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On page load I am creating two Javascript Objects, objDemo1 and objDemo1Backup where the latter is simply an exact copy of the first.


objDemo1 { 
    sub_1 = { something: 123, somethingElse: 321 },
    sub_2 = { something: 456, somethingElse: 654 }

I can modify the values in sub_ as well as add / delete new sub_'s but the only object I am editing is objDemo1. i.e. I never change objDemo1Backup

I have a reset button that when clicked will reset objDemo1 back to what it was when the page originally loaded (i.e. objDemo1 = objDemo1Backup). This is where I am having the issue..

How do I set objDemo1 to objDemo1Backup?

I have tried:

objDemo1 = objDemo1Backup;


objDemo1 = null;
var objDemo1 = objDemo1Backup; well as similar variations but nothing seems to work. Any ideas?

  • Note: I can confirm that at the point of resetting, objDemo1Backup is exactly the same as it was when I created it and objDemo1 has changed.
  • My code is definetly hitting the "reset" functionality, where I've tried the objDemo1 = objDemo1Backup... I just cannot figure out the syntax to replace the object.
share|improve this question
I'm going to assume that what is happening is that since both objDemo1 and objDemo1Backup point to the same object, when you change one, both are changed. This may not seem intuitive, but it is the way javascript works. Google "javascript clone object" for more details. – Shmiddty Dec 18 '12 at 16:46
You're playing with object reference, not cloning it. You should clone your object instead of assign it using = – LittleSweetSeas Dec 18 '12 at 16:47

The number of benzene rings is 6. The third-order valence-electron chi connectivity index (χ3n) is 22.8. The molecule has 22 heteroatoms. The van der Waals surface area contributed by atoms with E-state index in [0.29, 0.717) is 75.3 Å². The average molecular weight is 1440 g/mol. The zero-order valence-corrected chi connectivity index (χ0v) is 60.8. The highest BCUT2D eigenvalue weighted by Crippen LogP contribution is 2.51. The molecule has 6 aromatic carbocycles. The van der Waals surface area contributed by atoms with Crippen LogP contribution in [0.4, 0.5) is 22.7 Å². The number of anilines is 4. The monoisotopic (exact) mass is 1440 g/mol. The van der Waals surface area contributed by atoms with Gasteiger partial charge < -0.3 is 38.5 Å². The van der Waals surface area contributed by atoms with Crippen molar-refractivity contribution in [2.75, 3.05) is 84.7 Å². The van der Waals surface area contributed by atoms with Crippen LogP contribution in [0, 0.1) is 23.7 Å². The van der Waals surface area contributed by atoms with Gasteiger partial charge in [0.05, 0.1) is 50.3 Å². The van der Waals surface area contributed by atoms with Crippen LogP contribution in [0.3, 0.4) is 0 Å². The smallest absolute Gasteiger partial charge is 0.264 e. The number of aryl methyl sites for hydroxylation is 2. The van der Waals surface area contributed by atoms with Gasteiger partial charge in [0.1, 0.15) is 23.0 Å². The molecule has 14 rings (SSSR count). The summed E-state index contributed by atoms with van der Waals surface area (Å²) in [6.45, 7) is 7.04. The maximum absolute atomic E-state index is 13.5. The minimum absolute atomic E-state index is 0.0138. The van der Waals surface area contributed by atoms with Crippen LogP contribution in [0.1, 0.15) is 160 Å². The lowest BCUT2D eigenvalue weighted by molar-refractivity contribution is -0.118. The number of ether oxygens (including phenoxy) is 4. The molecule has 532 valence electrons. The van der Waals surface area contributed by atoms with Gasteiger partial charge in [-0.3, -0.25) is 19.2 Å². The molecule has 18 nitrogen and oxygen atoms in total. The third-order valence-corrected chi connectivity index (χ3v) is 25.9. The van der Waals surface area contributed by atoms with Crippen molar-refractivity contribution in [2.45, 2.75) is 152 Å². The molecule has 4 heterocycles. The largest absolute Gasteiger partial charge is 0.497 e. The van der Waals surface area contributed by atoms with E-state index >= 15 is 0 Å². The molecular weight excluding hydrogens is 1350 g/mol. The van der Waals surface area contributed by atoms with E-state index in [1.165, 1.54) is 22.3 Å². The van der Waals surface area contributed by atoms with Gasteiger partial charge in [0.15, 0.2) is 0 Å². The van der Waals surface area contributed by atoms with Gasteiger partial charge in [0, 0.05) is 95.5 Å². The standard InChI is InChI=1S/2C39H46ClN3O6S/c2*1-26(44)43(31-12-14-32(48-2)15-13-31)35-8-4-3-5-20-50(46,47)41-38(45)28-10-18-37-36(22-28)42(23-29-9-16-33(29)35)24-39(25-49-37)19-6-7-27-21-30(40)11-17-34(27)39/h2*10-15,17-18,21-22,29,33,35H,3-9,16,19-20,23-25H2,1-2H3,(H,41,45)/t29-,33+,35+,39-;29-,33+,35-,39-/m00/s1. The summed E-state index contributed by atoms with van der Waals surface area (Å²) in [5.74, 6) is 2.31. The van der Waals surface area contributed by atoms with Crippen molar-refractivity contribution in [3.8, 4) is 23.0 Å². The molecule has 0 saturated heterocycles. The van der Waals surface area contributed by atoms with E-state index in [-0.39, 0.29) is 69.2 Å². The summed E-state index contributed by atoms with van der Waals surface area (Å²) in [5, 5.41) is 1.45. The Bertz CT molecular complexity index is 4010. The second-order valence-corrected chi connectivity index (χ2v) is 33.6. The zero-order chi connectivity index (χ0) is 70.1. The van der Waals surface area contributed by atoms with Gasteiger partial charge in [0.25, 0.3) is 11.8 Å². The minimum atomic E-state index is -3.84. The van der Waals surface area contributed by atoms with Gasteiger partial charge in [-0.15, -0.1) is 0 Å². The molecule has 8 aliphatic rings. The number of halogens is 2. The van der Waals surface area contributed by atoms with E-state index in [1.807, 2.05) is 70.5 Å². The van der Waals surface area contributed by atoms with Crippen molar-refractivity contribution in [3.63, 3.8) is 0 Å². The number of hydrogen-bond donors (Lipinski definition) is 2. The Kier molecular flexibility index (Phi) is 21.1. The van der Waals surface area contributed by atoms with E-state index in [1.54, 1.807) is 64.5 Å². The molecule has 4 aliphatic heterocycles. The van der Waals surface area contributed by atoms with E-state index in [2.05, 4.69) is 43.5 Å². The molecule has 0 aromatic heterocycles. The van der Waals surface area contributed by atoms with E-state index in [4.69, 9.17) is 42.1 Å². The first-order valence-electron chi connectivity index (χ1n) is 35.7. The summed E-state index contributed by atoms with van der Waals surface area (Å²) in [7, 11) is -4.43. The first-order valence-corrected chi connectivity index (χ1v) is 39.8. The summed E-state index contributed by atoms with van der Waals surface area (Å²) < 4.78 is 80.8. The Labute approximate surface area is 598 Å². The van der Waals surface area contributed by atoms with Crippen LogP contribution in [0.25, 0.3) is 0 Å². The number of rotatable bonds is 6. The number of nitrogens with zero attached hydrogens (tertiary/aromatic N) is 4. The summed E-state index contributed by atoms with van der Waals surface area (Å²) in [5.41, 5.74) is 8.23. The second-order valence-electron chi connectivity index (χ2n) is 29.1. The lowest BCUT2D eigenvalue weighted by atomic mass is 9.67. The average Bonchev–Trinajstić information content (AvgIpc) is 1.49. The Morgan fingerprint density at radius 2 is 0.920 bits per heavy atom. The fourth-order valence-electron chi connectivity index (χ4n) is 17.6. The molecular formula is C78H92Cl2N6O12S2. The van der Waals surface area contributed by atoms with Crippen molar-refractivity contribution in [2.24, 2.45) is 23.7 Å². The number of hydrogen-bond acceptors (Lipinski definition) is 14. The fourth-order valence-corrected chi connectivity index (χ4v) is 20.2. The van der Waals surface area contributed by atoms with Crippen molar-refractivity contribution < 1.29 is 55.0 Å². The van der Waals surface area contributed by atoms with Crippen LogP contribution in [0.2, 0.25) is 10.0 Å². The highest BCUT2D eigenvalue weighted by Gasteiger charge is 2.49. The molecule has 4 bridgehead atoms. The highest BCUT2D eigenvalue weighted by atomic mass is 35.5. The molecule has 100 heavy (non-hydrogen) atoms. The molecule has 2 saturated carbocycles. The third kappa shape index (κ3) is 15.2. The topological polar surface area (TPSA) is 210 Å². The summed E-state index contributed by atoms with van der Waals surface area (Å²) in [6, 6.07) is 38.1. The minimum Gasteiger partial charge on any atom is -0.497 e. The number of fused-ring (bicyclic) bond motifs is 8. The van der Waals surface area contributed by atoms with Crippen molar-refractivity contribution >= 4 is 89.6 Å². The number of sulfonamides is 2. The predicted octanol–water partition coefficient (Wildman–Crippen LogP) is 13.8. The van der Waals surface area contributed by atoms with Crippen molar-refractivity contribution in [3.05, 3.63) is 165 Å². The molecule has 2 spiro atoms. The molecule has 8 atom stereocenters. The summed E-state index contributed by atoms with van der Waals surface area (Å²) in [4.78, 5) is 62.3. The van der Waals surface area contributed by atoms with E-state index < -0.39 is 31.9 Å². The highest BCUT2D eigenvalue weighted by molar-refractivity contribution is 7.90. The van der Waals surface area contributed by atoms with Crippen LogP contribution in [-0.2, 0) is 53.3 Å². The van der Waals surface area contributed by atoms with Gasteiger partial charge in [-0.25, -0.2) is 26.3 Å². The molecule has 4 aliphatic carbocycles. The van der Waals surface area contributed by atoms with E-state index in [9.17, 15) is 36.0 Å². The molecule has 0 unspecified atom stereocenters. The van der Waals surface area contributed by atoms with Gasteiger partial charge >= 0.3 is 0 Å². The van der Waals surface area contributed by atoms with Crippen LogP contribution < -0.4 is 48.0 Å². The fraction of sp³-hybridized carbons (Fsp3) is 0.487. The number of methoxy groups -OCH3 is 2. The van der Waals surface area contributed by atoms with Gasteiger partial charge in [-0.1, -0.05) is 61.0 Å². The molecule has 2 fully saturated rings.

Welcome to JavaScript! Have fun! – IsisCode Dec 18 '12 at 16:50
up vote 5 down vote accepted

In JavaScript objects are passed by reference, never by value. So:

var objDemo, objDemoBackup;
objDemo = {
    sub_1: "foo";
objDemoBackup = objDemo;
objDemo.sub_2 = "bar";
console.log(objDemoBackup.sub_2);   // "bar"

To get a copy, you must use a copy function. JavaScript doesn't have one natively but here is a clone implementation: Copying an Object in Javascript

var objDemo, objDemoBackup;
objDemo = {
    sub_1: "foo";
objDemoBackup = clone(objDemo);
objDemo.sub_2 = "bar";
console.log(objDemoBackup.sub_2);   // undefined
share|improve this answer
So if I wanted to reset objDemo back to what objDemoBackup was a point of cloning I would do this: objDemo = clone(objDemoBackup); – Adam Tomat Dec 18 '12 at 17:00
Yes, you must clone it again or you'll end with a reference :) – Halcyon Dec 18 '12 at 17:02
Good stuff, using clone() got it working. – Adam Tomat Dec 18 '12 at 17:10

I'm using angularjs and it took me some time to find out how to copy an object to another object. Normally you'll get an objects clone by calling clone or here in angular copy:

var targetObj = angular.copy(sourceObj);

This gives you a new cloned instance (with a new reference) of the source object. But a quick look into the docs reveals the second parameter of copy:

angular.copy(sourceObj, targetObj)

This way you can override a target object with the fields and methods of the source and also keep the target objects reference.

share|improve this answer
Exactly what I was looking for. I didn't know angular.copy could take a target object. Thanks! – OzzieOrca Dec 17 '15 at 15:00
There is no AngularJS tag in this question. – Gothdo Jan 22 at 19:39

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